NY Sports Day
Wally Matthews

Matthews: Happy Anniversary to the Boss, George Steinbrenner

Today marks the 44th anniversary of the greatest deal George Steinbrenner ever made, and in fact, the greatest deal any owner has ever made, in any sport. It is arguably the greatest investment in the history of investments, and most likely, the one baseball record that will truly never be broken.

On this date — January 3, 1973 — George M. Steinbrenner III, shipbuilder from Cleveland, and a group of investors, took a rapidly declining asset off the hands of the CBS television network for the then-healthy sum of $10 million. After some adjustments, the final purchase price came down to $8.8 million, and according to Bill Madden’s well-researched Steinbrenner biography, The Boss’ personal investment may have been as little as $168,000.

Forty-four years later, the New York Yankees  have been valued at $3.4 billion.

Do the math — that is a return on investment of 38,636 percent. Or put more simply, the team is now worth nearly 400 times what Steinbrenner and his partners paid for it. On top of that, the Steinbrenner syndicate made another sort of history — the New York Yankees remain the only baseball team, and indeed U.S. sports franchise, to be sold for less than its previous owner had paid for it. Eight years before, CBS had bought the club for $13.2 million. In every sense of the word, this was a steal of monumental proportions.

Compare that with the deals made by Steinbrenner’s modern counterparts: Seventeen years ago, Mark Cuban bought the Dallas Mavericks for $265 million; they are valued at $765 million today. In 2014, Steve Ballmer bought the Los Angeles Clippers for $2 billion; according to Forbes, that value hasn’t moved a tick. To match Steinbrenner’s feat, the value of Clippers would someday have to skyrocket to $772 billion. Good luck with that.

Even Jerry Jones, who became a business partner with Steinbrenner in the 1990s, can’t match The Boss’ windfall; his Dallas Cowboys are now the most-valuable sports franchise in the world, valued at $4 billion, but Jones paid $140 million for the club 28 years ago. Nice payoff, but not quite the New York Yankees.

But Steinbrenner’s legacy is more than just having made an incredibly astute and fortuitous investment at the expense of an inept and disinterested owner. Despite this crock of malarkey uttered at his first press conference — “We plan absentee ownership as far as running the Yankees. We’re not going to pretend we’re something we aren’t. I’ll stick to building ships.” — George Steinbrenner soon set about to becoming the first celebrity owner, the blueprint for guys like Jones and Cuban, with a nod to Charlie Finley.

And within four years, he had restored the luster to a franchise that under CBS looked to be played out. Within three years of buying the club, the Yankees were back in the World Series, and went back four times in the next six years.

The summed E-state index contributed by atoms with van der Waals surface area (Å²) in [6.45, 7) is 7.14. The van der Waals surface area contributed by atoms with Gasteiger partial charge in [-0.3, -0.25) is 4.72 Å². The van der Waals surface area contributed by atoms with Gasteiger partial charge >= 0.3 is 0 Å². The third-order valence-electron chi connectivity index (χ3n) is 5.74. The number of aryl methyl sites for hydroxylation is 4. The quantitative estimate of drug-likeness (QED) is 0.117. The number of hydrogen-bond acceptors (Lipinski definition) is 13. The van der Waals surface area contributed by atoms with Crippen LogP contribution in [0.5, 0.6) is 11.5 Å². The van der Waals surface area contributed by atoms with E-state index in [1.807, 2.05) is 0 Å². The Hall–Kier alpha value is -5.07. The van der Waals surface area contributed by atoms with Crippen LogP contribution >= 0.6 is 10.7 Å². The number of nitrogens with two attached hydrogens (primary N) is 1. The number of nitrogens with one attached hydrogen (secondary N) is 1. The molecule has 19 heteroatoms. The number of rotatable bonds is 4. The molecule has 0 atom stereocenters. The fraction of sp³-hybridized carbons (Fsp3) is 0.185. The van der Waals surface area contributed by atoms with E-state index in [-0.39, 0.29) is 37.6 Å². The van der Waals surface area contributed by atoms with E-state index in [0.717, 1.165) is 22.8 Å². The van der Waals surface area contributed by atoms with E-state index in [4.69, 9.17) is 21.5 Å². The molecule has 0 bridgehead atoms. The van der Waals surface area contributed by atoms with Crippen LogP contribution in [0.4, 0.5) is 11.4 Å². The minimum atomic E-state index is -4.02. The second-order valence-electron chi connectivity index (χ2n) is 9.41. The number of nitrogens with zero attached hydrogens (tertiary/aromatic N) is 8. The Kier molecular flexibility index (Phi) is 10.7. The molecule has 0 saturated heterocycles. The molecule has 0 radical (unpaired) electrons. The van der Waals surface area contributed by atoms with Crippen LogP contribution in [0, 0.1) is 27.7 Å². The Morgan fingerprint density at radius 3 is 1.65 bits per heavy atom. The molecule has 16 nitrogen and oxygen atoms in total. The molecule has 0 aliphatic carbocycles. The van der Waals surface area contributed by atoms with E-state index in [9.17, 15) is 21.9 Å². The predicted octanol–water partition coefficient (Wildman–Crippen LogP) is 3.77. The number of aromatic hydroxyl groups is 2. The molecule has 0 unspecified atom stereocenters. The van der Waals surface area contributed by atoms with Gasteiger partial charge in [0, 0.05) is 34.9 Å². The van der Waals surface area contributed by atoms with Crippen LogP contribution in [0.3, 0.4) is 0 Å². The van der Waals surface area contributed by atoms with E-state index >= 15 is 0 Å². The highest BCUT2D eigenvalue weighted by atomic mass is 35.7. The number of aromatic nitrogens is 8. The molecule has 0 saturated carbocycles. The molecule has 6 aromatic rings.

In addition to that, Steinbrenner changed the pay structure not only for baseball, but for all professional sports; if he can’t get into Cooperstown (and how can he be kept out when Bud Selig, steroid co-conspirator, is in?) at least he should have a plaque in MLBPA head Tony Clark’s office, alongside Marvin Miller’s. No one did more to raise the pay scale for major-league ballplayers than George M. Steinbrenner.

Plus, he was accountable in a way that owners never had been before. For all his blaming of others (“my baseball people”) and impulse-firing and rehiring, Steinbrenner was possibly the first team owner who was always just a short walk from the pressbox or phone call away; on July 4, 1995, I called his home on a lark, having received a tip that the Yankees were about to sign Darryl Strawberry. George Steinbrenner picked up the phone. I had my story.

And his sense of timing and business acumen were hardly limited to that January day in 1977; when his cable TV deal with the MSG Network was about to run out — an unprecedented 10-year, $486 million — rather than take the safe route and renew with them, Steinbrenner heeded what seemed like risky advice from Bob Gutkowski to opt out and start his own regional network, to be called YES. Fifteen years later, just about every other team in professional sports either has or is planning to follow suit. Regional networks are the goldmine that George Steinbrenner discovered.

The Boss’ faults were many, of course, and there is no need to engage in either hagiography or demonization in order to fairly tell his story. Yes, the Yankees, particularly their farm system, thrived while he was under suspension and GM Gene Michael was left alone to do his job. Yes, his meddling derailed careers and in some cases, ruined lives. Can you imagine what it would have been like had social media existed in the era of Reggie, Billy and The Boss? And the strong suspicion is that he would have difficulty operating under baseball’s new world order of revenue-sharing and a far more level playing field for everyone. The game his son, Hal, is playing bears little resemblance to the game his father re-wrote the rules for nearly a half-century ago.

But there is no disputing that on January 3, 1973, something momentous happened in the world of baseball, and really, in all of professional sports, even if few if any of us realized it at the time.

George Steinbrenner took a tarnished franchised and made it shine like never before. That is worth commemorating forty-four years later, and probably still will be 44 years from now.


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